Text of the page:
Violent deaths were recorded in only 15 out of the 33 clusters. That means that as seen by this study, the violent death rate in most of the country (containing a population of 15 million) is effectively zero. Of course, it is impossible to know which half, since the study does not give us the geographic distribution of violent deaths by governorate. It is possible that they are concentrated in only a couple of governorates (perhaps Baghdad and two or three others?).

The geographic distribution of the data in general is very suspect. A full geographical breakdown by cause and province is not provided, only overall mortality (all causes) by province. Some of the more peaceful provinces (Irbil, Basra, Al Muthanna) were not sampled at all. Some of the provinces which saw heavy fighting show no change in the mortality rate (Ninawa, Karbala) while other provinces which saw little fighting show large increases (Wasit, Missan). This discrepancy casts doubt on the reliability of the sampling technique. One province (Al Sulaymaniya) shows a 3-fold drop. It is impossible to know what the extent of the sampling bias was without knowing which communities were sampled, and comparing them to known areas of heavy fighting.


Based on the data in the study, we can reasonably estimate (in other words guess) that 23000 +- 9000 combatants and 7000 +- 9000 non-combatant civilians were killed by coalition military forces. This is comparable to other estimates, within the large margin of error.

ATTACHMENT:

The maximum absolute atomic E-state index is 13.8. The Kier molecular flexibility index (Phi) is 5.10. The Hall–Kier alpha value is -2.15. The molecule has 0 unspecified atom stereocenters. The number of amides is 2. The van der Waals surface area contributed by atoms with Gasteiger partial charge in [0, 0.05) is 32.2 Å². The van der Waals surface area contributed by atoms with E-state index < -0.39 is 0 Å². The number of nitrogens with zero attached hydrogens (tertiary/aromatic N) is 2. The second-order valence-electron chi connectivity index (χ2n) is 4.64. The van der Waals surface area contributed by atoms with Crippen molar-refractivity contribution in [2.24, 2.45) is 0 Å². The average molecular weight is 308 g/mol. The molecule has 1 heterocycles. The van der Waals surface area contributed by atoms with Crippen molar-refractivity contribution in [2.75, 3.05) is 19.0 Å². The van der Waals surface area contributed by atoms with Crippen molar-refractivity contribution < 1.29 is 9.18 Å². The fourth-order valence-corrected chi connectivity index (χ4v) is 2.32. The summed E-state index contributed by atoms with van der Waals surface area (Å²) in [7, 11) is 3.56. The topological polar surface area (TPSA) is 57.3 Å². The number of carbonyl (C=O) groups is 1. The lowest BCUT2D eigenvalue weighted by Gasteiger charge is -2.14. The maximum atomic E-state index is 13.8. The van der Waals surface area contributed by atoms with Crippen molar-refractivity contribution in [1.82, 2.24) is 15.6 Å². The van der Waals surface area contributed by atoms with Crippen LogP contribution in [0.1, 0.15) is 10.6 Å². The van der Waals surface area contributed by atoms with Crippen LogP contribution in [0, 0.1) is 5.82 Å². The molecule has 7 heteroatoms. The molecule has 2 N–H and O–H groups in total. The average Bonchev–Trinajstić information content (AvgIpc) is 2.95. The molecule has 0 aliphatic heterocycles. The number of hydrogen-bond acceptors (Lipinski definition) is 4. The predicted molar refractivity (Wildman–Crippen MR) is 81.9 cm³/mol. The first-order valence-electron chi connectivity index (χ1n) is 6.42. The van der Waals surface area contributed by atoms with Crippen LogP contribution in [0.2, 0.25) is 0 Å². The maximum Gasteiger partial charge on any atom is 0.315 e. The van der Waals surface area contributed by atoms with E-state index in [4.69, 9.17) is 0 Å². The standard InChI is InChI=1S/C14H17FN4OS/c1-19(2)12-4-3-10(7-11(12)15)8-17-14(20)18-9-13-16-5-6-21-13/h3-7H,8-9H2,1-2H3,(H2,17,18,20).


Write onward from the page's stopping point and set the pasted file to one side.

Crime is obviously a huge problem in Iraq, but criminals and insurgents in many cases work together (for example here and here), and of course insurgents help criminals by specifically targetting police and creating an environment in which law enforcement is impossible.

What about those claims of "mostly women and children"? Excluding the data from Falluja (which is suspect, a subject on which I'll write more in a bit), the truth is the exact opposite: most of those killed (and almost all of those killed by coalition forces) are men of fighting age.

What about the 100,000 overall deaths number? Let's quote the study itself...

"The crude mortality rate [pre-war] was 5.0 per 1000 people per year (95% CI [confidence interval] 3.7-6.3) ... the post-attack mortality is 7.9 per 1000 people per year (95% CI [confidence interval] 5.6-10.2)" and "the risk of death is 1.5-fold (1.1 [to] 2.3) higher after the invasion".

In other words, anywhere between a 10% and 130% increase. This is a damned large margin of error. The headline claim of 100,000 would have you believe that mortality doubled in the entire country. The study certainly proves no such thing.

Next: Why did this study get released right now? Are the Falluja data reliable? Is this scientific research or a psy-op? What are the political goals of the people behind the study - in their own words?

UPDATE: Readers have pointed out a statistical error in the next-to-last paragraph which I have now corrected. A rushed response to a rushed study... let this be a lesson to anyone else who rushes into publication with little or no peer review.